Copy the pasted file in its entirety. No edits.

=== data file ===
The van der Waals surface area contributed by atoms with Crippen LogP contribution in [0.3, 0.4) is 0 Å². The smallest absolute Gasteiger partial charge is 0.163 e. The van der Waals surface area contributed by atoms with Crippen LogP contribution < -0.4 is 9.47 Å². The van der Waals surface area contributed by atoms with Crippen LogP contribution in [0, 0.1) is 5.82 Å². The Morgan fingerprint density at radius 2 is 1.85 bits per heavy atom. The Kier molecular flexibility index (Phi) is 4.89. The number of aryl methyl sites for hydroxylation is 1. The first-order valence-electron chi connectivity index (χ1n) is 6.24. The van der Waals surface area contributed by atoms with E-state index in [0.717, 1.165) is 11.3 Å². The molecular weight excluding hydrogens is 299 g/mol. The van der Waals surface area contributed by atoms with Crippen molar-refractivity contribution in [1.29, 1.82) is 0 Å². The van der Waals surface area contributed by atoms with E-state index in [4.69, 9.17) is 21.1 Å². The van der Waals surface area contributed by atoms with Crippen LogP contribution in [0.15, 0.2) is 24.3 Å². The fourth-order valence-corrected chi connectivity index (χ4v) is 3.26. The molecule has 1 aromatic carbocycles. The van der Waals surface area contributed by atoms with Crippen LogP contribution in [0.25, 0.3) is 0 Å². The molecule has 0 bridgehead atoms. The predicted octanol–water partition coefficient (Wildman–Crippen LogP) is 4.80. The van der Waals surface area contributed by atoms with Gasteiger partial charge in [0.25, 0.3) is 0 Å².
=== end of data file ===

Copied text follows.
The van der Waals surface area contributed by atoms with Crippen LogP contribution in [0.3, 0.4) is 0 Å². The smallest absolute Gasteiger partial charge is 0.163 e. The van der Waals surface area contributed by atoms with Crippen LogP contribution < -0.4 is 9.47 Å². The van der Waals surface area contributed by atoms with Crippen LogP contribution in [0, 0.1) is 5.82 Å². The Morgan fingerprint density at radius 2 is 1.85 bits per heavy atom. The Kier molecular flexibility index (Phi) is 4.89. The number of aryl methyl sites for hydroxylation is 1. The first-order valence-electron chi connectivity index (χ1n) is 6.24. The van der Waals surface area contributed by atoms with E-state index in [0.717, 1.165) is 11.3 Å². The molecular weight excluding hydrogens is 299 g/mol. The van der Waals surface area contributed by atoms with Crippen molar-refractivity contribution in [1.29, 1.82) is 0 Å². The van der Waals surface area contributed by atoms with E-state index in [4.69, 9.17) is 21.1 Å². The van der Waals surface area contributed by atoms with Crippen LogP contribution in [0.15, 0.2) is 24.3 Å². The fourth-order valence-corrected chi connectivity index (χ4v) is 3.26. The molecule has 1 aromatic carbocycles. The van der Waals surface area contributed by atoms with Crippen LogP contribution in [0.25, 0.3) is 0 Å². The molecule has 0 bridgehead atoms. The predicted octanol–water partition coefficient (Wildman–Crippen LogP) is 4.80. The van der Waals surface area contributed by atoms with Gasteiger partial charge in [0.25, 0.3) is 0 Å².